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In this podcast Nalini Haynes talks to an author whose writing has been turned into movies, a TV series and an opera. During her career, she’s lived in three countries of which she’s had citizenship in two. In recognition of her many novels and advocacy of equality, human rights, and physical and mental health both nationally and internationally, she was awarded an Honorary Doctor of Letters from the University of Wollongong (UOW) on Thursday 20 April 2017. And today’s author is the funniest guest DMZ has had the privilege to feature, so this interview of Kathy Lette is hands down DMZ’s funniest yet podcast.
You can find DMZ’s review of Kathy Lette’s latest novel, HRT: Husband Replacement Therapy, here. Penguin’s HRT page is here.
Kathy Lette has her own website and is on twitter at @KathyLette.
Kathy’s latest tweet:
So what does your wife want for #mothersday ? If, after 7 wks of #lockdown it's a husband-ectomy, then dash to the bookshop. You might as well remind her that, ok, you may have developed domestic blindness but at least you haven't lost yr sense of humour. https://t.co/Os8upXAu8e
— Kathy Lette (@KathyLette) May 9, 2020
And Kathy, too, is finding Rona-life challenging but does so in a humorous way with comedic icon Ruby Wax.
This sums up EXACTLY how I feel right now in this tipsy, topsy turvy world. What on earth can we do to keep sane? Self distanced cycling with @Rubywax certainly helps. pic.twitter.com/oGugUPisDz
— Kathy Lette (@KathyLette) May 9, 2020
Planned talking points
Women of a Certain Age: from puberty to menopause
You have a reputation for writing stories about women of a certain age, that age depending on your stage of life.
You’ve just had yet another novel released, HRT: Husband Replacement Therapy.
Late in this novel you refer to smoke from the bushfires then the coronavirus.
The promo material says it’s based on real life. Did anyone take out a contract on you?
You’ve contrasted helicopter mums with a toxic matriarch who reminds me of my own mother, playing her kids off against each other. Why are women portrayed as martyrs or monsters and how do we break those moulds?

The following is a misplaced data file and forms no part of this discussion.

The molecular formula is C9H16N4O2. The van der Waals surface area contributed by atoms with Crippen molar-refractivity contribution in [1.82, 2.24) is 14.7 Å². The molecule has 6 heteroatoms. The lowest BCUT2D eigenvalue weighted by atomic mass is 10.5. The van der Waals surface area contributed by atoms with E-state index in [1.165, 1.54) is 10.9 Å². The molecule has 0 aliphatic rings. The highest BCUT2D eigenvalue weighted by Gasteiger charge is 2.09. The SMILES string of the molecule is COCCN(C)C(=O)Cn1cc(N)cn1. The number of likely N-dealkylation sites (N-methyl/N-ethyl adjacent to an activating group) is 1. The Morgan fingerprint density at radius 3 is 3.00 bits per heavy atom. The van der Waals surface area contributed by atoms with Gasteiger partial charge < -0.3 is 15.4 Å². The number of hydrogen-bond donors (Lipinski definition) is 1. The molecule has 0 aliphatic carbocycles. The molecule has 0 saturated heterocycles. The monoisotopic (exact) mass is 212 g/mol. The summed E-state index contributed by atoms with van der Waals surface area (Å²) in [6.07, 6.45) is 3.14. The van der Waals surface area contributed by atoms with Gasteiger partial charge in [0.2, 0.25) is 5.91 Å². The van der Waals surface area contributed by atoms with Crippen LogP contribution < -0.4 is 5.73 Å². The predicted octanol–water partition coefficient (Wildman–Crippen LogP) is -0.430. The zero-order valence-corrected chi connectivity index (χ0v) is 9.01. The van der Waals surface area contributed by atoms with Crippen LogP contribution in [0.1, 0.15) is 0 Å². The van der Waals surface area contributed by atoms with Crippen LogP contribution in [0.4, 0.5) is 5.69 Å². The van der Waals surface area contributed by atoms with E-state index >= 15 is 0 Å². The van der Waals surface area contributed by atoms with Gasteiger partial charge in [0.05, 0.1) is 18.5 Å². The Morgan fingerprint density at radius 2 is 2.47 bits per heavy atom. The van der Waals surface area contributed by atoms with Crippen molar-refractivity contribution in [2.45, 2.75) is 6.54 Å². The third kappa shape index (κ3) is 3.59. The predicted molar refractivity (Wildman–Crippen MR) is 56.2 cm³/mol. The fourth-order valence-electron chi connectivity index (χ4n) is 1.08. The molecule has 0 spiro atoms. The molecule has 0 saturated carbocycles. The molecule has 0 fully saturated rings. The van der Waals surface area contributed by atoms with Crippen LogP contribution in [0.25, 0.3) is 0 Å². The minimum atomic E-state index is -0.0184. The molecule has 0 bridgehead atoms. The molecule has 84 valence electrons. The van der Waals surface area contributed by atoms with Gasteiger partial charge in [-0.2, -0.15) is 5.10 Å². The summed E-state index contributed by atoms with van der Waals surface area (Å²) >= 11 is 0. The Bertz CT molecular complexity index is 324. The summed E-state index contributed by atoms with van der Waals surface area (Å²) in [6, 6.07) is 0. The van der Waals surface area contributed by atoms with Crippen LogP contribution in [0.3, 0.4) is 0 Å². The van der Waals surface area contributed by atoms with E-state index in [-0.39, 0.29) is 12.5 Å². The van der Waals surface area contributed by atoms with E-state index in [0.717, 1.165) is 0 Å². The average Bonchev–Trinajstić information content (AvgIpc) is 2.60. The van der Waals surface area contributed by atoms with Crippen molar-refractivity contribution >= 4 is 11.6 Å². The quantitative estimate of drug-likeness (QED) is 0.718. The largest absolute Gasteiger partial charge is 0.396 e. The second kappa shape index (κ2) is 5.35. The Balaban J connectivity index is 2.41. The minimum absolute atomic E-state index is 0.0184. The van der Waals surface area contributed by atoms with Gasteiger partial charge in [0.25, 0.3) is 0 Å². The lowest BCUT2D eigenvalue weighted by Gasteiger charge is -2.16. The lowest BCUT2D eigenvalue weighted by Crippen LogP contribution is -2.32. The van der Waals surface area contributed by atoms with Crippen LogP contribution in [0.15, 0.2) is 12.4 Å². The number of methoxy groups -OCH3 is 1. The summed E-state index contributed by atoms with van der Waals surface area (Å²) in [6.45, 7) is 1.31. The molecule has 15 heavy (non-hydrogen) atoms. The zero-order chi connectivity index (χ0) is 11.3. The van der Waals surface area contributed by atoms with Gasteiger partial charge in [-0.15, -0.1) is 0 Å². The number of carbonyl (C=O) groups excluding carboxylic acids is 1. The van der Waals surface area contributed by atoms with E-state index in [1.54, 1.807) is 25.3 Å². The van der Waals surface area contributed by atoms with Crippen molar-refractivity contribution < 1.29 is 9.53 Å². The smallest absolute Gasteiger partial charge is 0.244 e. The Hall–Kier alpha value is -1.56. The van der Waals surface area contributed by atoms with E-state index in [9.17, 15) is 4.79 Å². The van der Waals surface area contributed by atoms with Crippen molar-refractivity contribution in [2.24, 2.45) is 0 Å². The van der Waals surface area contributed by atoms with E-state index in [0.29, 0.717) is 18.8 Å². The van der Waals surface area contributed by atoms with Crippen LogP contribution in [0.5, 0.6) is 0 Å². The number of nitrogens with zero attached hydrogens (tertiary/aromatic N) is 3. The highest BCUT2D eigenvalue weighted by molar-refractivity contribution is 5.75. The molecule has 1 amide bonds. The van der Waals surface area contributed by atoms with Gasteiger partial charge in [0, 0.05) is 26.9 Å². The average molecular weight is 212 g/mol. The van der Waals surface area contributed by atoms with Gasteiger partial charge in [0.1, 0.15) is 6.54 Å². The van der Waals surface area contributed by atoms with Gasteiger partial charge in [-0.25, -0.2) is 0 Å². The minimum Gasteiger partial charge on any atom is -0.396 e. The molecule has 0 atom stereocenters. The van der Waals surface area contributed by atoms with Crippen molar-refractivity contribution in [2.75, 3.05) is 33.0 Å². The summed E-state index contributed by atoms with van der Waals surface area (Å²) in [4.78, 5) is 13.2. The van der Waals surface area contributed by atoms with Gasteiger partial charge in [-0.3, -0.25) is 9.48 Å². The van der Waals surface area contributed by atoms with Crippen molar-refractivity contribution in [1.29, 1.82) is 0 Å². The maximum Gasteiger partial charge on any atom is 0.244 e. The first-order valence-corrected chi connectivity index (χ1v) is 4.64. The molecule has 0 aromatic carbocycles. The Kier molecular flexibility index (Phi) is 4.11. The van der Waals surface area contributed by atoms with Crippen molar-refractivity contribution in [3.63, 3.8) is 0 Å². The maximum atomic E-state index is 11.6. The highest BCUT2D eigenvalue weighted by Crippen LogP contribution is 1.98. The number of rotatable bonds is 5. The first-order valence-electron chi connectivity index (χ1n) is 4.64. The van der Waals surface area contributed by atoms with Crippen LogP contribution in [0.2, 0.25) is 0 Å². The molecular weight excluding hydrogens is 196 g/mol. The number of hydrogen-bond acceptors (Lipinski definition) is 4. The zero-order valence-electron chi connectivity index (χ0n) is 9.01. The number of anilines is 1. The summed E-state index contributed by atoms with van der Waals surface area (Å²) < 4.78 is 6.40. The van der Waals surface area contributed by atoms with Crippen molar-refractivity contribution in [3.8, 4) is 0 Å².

In previous books you’ve delved into cosmetic surgery and liposuction. In this novel, the women are older and yet are not considering either.
Do you think the ravages of surgical procedures are becoming more widely known?
Do you think or hope women are accepting themselves more?
Kathy Lette the “actress” on AUSTRALIA’S QANDA
IMDB says you’ve appeared as yourself in lots of TV shows and movies. It also says you’ve made three screen appearances as an actress, one of which was on the Australian TV show Q&A. Apparently that was as an actress, not as yourself. What’s it like to be listed alongside other alleged Australian television stars such as Barnaby Joyce and Christopher Pyne?
Your first novel was Puberty Blues, which was published in 1979, came out as a movie in 1981 and as TV series in 2012. What was it like to see your first baby be transformed into different media and through changing culture?
On the spectrum
Your novel, The Boy Who Fell To Earth, is about a mother with a son on the autism spectrum. You are a mother with a son on the autism spectrum and you consulted with your son about publishing this fictional story. What was it like writing something so deeply personal and yet so outrageously funny?
What are your influences?
What’s next for you?
Who would win in a conflict, Patsy from Absolutely Fabulous or Hillary Clinton, Elizabeth 1,Joan of Arc, Eleanor of Aquitaine?
If you listened to the whole podcast, I hope your tummy isn’t too sore from laughing. If you’ve read to the bottom of the page, I commend your diligence. Thanks for joining us! Upcoming podcasts include an #OwnVoices author who’s written a queer character on the autism spectrum and a panel of children’s authors who had me in stitches – but in a G-rated way, no swinging from the chandelier with a toyboy between their teeth. Thanks for listening and stay tuned for more!